What is your stereotype of evangelization?
For many of us when we hear the word evangelization, we conjure up images of someone handing out Christian tracks on a street corner, the broadcast of a televangelist in a mega church, or a famous preacher in a large stadium.
The prophet, Isaiah, in speaking about the coming of Jesus gives us a different perspective. “He will not shout or cry out or raise his voice in the street. A bruised reed he will not break and a smoldering wick he will not snuff out.” Isaiah 42:2-3
Jesus did not need to shout or raise his voice in the street to proclaim the kingdom of God. His concern was for the broken hearted (the bruised reed). He would not snuff out the smoldering faith of the weak and downtrodden. He wouldn’t do the usual things we think of to get attention, to promote a cause or persuade others with an argument. “My ways are not your ways,” God says. Jesus simply responded with compassion, mercy, wisdom and God’s power.
Although the above words may have been intended by Isaiah for God’s incarnation in Jesus, they are also applicable to us, his followers and successors. We are God’s current day incarnation, for he has given us the same Spirit that he gave Jesus. The following story illustrates how this can work.
Jerry works in a medical office and wasn’t feeling well. So, he asked his boss, Karen, who oversees the administrative staff, if he could have the rest of the day off. When Karen asked what was wrong, Jerry offered a rather vague response. Karen continued to probe, asking if he would be returning tomorrow. Jerry said he didn’t know. Karen asked if there was something wrong and Jerry said no. She invited him to sit down and he started to share that nothing was going right in his life. He wanted to get married to the woman he was living with, but she didn’t want to and was in fact talking about moving out. He was having difficulty finding enough time for his two small children and relating to them in the right way. He seemed quite despondent to Karen.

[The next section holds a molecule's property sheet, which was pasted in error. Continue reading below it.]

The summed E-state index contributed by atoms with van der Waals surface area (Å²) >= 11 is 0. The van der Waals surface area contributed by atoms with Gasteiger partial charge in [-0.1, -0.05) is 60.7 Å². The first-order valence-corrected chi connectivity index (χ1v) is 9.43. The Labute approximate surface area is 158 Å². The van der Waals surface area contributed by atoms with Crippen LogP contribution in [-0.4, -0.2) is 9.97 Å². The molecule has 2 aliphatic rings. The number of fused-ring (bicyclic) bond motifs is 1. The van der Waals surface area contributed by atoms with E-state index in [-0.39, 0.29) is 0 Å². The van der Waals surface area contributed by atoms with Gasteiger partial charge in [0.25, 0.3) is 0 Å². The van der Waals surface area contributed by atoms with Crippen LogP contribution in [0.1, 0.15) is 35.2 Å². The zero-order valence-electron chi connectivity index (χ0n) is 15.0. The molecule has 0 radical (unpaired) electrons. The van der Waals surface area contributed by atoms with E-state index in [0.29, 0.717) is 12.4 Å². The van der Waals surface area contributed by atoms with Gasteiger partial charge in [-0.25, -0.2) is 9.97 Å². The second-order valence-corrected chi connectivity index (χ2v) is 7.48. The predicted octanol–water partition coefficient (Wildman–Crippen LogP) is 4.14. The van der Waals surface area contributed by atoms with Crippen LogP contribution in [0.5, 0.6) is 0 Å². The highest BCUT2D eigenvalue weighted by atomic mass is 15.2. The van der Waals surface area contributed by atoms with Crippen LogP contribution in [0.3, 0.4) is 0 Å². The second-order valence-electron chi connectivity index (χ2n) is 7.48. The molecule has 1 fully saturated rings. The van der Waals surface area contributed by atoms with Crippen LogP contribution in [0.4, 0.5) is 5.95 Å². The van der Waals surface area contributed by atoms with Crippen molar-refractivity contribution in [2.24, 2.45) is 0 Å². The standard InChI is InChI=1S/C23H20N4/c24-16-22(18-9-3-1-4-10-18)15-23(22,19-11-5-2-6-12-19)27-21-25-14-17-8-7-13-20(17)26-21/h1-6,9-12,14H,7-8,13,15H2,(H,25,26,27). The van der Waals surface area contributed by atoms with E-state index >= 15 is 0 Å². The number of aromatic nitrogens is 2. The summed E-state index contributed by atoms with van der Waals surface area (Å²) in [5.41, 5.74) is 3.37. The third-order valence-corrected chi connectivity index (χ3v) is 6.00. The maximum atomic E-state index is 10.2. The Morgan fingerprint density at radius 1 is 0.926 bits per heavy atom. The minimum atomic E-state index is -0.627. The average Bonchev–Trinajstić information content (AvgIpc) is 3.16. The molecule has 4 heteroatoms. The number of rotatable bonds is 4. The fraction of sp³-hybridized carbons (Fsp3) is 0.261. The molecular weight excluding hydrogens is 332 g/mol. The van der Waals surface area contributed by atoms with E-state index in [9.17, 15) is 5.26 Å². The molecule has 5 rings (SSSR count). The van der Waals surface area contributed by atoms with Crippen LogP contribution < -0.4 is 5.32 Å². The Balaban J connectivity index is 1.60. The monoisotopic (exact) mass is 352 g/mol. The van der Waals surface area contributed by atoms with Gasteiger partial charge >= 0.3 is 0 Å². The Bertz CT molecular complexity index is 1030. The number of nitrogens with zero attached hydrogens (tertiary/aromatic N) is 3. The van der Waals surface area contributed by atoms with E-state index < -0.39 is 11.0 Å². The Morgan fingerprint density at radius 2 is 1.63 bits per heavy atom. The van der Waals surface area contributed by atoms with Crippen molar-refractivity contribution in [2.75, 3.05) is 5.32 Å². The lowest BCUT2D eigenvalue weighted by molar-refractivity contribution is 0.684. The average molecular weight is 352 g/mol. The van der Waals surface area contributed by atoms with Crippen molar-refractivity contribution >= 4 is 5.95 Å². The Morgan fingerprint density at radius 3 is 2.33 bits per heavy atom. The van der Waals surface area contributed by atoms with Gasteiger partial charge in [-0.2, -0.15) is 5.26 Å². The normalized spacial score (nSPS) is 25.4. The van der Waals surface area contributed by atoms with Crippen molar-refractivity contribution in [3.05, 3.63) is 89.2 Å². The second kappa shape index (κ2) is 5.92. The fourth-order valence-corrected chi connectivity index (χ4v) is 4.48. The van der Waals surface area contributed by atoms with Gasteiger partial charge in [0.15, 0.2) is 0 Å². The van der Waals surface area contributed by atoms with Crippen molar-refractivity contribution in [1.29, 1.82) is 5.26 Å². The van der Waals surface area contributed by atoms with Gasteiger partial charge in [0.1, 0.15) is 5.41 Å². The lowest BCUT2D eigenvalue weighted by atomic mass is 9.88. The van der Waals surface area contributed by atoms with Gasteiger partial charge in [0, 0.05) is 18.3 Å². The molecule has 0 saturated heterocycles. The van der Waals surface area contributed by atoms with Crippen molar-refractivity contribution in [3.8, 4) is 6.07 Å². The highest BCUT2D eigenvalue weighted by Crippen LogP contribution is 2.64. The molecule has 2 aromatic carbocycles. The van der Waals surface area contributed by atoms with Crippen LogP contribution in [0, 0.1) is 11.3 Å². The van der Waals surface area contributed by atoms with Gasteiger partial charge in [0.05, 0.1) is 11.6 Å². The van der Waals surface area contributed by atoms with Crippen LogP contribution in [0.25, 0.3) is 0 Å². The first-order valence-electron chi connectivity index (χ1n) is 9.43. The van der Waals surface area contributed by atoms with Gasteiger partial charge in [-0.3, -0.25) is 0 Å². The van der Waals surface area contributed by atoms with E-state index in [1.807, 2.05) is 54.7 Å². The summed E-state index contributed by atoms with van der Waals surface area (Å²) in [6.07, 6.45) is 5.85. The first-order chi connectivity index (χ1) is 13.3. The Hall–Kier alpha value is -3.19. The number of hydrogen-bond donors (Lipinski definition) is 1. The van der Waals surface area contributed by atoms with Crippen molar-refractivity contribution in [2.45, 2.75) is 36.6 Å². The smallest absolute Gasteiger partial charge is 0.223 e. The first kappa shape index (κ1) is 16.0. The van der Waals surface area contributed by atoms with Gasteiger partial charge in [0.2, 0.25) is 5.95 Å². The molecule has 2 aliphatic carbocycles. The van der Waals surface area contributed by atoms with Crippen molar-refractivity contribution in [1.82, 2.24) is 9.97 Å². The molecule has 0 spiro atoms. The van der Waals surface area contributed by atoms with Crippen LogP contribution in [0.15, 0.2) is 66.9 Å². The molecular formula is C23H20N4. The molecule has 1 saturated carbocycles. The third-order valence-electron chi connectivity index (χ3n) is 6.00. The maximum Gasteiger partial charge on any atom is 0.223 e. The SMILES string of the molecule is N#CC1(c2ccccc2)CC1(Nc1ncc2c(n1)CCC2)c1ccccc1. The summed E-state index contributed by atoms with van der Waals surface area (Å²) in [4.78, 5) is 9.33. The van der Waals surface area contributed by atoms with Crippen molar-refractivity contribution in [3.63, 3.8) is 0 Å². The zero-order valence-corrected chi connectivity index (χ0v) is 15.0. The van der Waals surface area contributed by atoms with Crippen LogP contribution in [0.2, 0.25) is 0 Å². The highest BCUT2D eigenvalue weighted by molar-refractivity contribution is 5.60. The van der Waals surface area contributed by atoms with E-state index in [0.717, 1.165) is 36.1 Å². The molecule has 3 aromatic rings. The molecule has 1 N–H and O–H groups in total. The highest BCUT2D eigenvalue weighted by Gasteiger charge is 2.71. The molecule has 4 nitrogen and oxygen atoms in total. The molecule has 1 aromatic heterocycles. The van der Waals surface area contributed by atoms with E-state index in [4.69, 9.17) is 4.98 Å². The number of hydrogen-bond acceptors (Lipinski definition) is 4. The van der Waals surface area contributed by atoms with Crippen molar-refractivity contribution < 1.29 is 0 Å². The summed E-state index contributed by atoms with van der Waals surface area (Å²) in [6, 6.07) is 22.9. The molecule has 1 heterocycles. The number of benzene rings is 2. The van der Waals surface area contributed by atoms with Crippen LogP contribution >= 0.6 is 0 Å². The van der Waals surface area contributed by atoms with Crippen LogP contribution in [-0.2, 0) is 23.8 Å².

As he was leaving, Karen asked if she could make a suggestion. He said yes. “When you go home, go into your bedroom, close the door, kneel down and ask Jesus to come into your life and help you.” Jerry said, “I’ve tried church.” Karen said, “I am not talking about church, I’m just saying that if you offer that prayer, Jesus will not refuse you, and things will start to change.”
Sometime later, Karen noticed that Jerry appeared to be happier and had a more positive attitude. She asked how he was doing. He smiled, and said, “I did what you suggested and something did happen. I started to feel warm all over when I prayed. Later, I bought a Bible and started reading it. I bought a Children’s Bible and started reading the stories to my kids. We have started to go to church and my partner and I are moving toward marriage.”
You will notice that Karen did not judge Jerry or preach to him. She gave him an opportunity to talk, she listened, she empathized, and she asked if she could make a suggestion. She related to him as Jesus would. A “bruised reed” she did not break.
How do we reflect the presence of Christ to the people and circumstances in our lives — with shouts of judgment and argument, or with mercy, wisdom and the power of the Holy Spirit? The latter is evangelism.